It is a well-established principle of English law that there is no general doctrine requiring parties to act in good faith in commercial contracts. Instead, English law has developed "piecemeal solutions in response to demonstrated problems of unfairness". This can sound crass and the antithesis to all commercial acumen – surely, contracting parties should act in good faith in their commercial deals? Doesn't that make good business sense?

Historically, the English courts have been reluctant to introduce a good faith doctrine, on grounds that it would undermine contractual certainty. To impose such a duty on parties would interfere with the principle of contractual freedom and, if parties were bound to act in good faith, the ethos of individualism in English law might be lost.

We also have a number of existing rights and principles that a court can look to in order to hopefully address any obvious unfairness in dealings. To add an extra layer of good faith to this, has historically been one step too far in Pandora's box of judicial law making.

However, change is in the air, which we see with the proposal to introduce the concept at the Pre-action Conduct stage. Perhaps well-established principles have become a bit rigid or tired or not fit for today's commercial dealings. Regardless of the reasons behind the move, we are seeing significant steps being made towards the good faith principle.

Good faith, unique among equals?

We already have some examples and interpretations of the good faith concept in English contract law. Parties can choose to expressly include the obligation within their contract. There is the 'Braganza duty' (from the Supreme Court case of the same name), which requires a party exercising a contractual discretion to do so rationally and not capriciously or arbitrarily. Finally, in very limited circumstances, the courts can imply a general duty of good faith to imply other duties. This is generally in circumstances where there is a long term 'relational' contract between the parties. Although the law "has not yet reached a stage of settled clarity" on this point, factors that may indicate a 'relational' contract include where there is an exclusive relationship, the parties have trust in each other and intend their roles to be performed with integrity. In all of these scenarios, however, good faith is a blend of other standards or the catalyst leading a court to something else. Standing alone, we've no clear sight on what it looks like or might add to contractual relations.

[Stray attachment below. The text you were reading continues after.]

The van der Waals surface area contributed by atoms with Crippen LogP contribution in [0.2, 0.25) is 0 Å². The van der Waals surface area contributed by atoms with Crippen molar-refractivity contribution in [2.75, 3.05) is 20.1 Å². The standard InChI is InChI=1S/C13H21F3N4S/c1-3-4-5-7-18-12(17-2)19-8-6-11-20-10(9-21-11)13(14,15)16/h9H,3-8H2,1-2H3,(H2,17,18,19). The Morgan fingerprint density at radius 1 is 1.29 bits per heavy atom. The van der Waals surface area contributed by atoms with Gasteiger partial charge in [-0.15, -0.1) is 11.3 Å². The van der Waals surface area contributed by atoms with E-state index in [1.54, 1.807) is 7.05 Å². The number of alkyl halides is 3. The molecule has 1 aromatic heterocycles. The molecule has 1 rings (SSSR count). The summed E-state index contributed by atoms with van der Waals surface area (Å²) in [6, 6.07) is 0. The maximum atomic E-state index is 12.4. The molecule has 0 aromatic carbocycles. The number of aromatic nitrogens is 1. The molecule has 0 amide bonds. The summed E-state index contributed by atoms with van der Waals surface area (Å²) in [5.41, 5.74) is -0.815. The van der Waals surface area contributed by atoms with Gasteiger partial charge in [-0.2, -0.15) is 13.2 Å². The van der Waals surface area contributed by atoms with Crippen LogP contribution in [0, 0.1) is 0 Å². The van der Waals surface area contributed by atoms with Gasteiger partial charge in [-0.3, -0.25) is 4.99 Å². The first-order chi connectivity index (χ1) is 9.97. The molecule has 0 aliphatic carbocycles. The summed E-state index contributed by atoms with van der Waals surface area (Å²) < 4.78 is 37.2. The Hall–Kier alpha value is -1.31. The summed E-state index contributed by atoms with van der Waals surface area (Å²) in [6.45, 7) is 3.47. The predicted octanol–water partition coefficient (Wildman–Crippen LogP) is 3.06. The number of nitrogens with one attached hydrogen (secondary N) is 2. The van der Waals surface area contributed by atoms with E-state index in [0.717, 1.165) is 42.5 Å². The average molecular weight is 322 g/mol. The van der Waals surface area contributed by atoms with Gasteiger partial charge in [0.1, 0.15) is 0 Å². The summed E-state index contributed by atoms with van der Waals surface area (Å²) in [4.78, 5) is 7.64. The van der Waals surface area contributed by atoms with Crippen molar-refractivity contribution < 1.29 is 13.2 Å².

If faith is a belief in something which we cannot see or, the assurance of what we hope for, contracting parties should expect a standard under the "faith-rule". This expects the conclusion of the contract on anticipated terms. If the standard of faith is a 'good one' which is better than routine or normal behaviour, a defendant will not have to have acted in 'bad faith'. It would simply need to be shown that the defendant acted below the anticipated contractual standard.

So, we've established we're looking at something which places a standard on contracting parties where they will be more than routine or normal partners to the deal and, in doing so, a contract will exist at the end of the negotiations in the form and purpose as both intend.

Supreme Court says "you [not] gotta have faith"

The courts have previously implied contractual terms attempting to categorise what good faith might be. However, the Supreme Court has previously indicated that it would not interfere with a negotiated contract by implying a term simply because it would be fair.

In Sheikh Al Nehayan v Kent good faith was summarised as:

                "an obligation to act honestly and with fidelity to the bargain; an obligation not to act dishonestly and not to act to undermine the bargain entered or the substance of the contractual benefit bargained for; and an obligation to act reasonably and with fair dealing having regard to the interests of the parties (which will, inevitably, at times conflict) and to the provisions, aims and purposes of the contract, objectively ascertained".

However, Leggatt LJ stated that the obligation of fair dealing was not intended to be demanding and did no more than require a party to refrain from conduct, which would be regarded as commercially unacceptable by the reasonable and honest person.

A similar definition was also recently affirmed by the Court in Bates v Post Office (No 3) where it was determined that the duty of good faith went beyond a duty to simply act honestly. Instead, it required the parties to refrain from behaviour that the reasonable and honest person would regard as commercially unacceptable with reference to the specific contract.